I was enjoying relaxing and watching an IPL (Indian Premier League) cricket match with an Indian couple with whom I was staying on a recent visit to India. There was a knock on the door, and their daughter, son-in-law, and granddaughter walked in. They hadn’t called or messaged in advance; they were in the area and stopped by. They stayed for about 45 minutes and engaged in conversation about a variety of topics.
About 30 minutes after they left, there was another knock on the door, and a sister-in-law walked in. She hadn’t called or messaged; she was in the area doing some shopping. She stayed for close to an hour engaging in casual conversation.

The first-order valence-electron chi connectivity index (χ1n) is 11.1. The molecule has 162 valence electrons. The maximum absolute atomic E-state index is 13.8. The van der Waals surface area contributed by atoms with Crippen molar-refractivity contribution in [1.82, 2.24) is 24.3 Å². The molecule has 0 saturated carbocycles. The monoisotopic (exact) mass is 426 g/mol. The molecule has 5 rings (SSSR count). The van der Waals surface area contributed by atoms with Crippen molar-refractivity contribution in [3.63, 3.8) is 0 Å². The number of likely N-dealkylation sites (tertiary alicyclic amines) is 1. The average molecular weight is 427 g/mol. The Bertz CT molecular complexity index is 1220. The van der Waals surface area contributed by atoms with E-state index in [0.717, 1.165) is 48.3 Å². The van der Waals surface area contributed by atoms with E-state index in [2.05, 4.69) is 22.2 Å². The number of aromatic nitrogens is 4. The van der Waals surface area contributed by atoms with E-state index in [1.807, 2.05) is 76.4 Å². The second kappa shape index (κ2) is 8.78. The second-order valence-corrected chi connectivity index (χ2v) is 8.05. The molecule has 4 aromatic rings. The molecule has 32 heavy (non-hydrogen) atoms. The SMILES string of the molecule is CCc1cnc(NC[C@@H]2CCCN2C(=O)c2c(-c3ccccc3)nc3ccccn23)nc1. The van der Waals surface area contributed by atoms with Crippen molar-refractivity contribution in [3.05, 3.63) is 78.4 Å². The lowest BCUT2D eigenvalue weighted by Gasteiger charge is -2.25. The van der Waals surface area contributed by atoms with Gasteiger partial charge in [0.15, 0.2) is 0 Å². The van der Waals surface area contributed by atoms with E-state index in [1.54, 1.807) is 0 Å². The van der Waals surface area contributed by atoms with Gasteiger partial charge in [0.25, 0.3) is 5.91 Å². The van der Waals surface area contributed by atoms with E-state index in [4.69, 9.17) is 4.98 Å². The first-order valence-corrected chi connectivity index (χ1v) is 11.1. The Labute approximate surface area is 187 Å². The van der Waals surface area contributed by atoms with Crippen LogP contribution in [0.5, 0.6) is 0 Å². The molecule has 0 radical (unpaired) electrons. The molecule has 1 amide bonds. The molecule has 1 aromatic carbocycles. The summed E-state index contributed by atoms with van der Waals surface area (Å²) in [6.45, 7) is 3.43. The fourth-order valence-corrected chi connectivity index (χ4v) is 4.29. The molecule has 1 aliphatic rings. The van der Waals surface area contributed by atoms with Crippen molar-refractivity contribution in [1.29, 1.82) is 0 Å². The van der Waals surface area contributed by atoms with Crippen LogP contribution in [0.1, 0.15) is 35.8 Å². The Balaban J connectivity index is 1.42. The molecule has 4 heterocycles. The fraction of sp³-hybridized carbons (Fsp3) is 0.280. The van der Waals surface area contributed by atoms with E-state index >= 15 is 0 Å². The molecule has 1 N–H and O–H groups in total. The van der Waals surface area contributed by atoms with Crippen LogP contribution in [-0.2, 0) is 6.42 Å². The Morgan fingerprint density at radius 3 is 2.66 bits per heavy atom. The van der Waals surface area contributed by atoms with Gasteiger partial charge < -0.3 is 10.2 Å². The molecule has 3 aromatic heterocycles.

When visiting Indian friends in their homes over the past 4-5 years, I often found them looking at the screens of their mobile phones, carrying on conversations with multiple Whatsapp groups of family and friends. As we know, the definition of family for Indians extends beyond father, mother, and siblings. Uncles, aunts, cousins, grandparents, etc. are usually as close relationally as father, mother, and siblings, so a great deal of communication is expected.
If spontaneous casual in-person visits are not possible, video calls are a substitute. This is especially true of Indian families who are increasingly spreading all over the world. As great physical distances have become a reality, spontaneous casual video calls have become the normal and expected way to stay close relationally. It is similar to living under the same roof, but in a virtual sense. About ten years ago most video communication happened on laptop computers using Skype. Now most use either Facetime or WhatsApp.
Why Video Calls?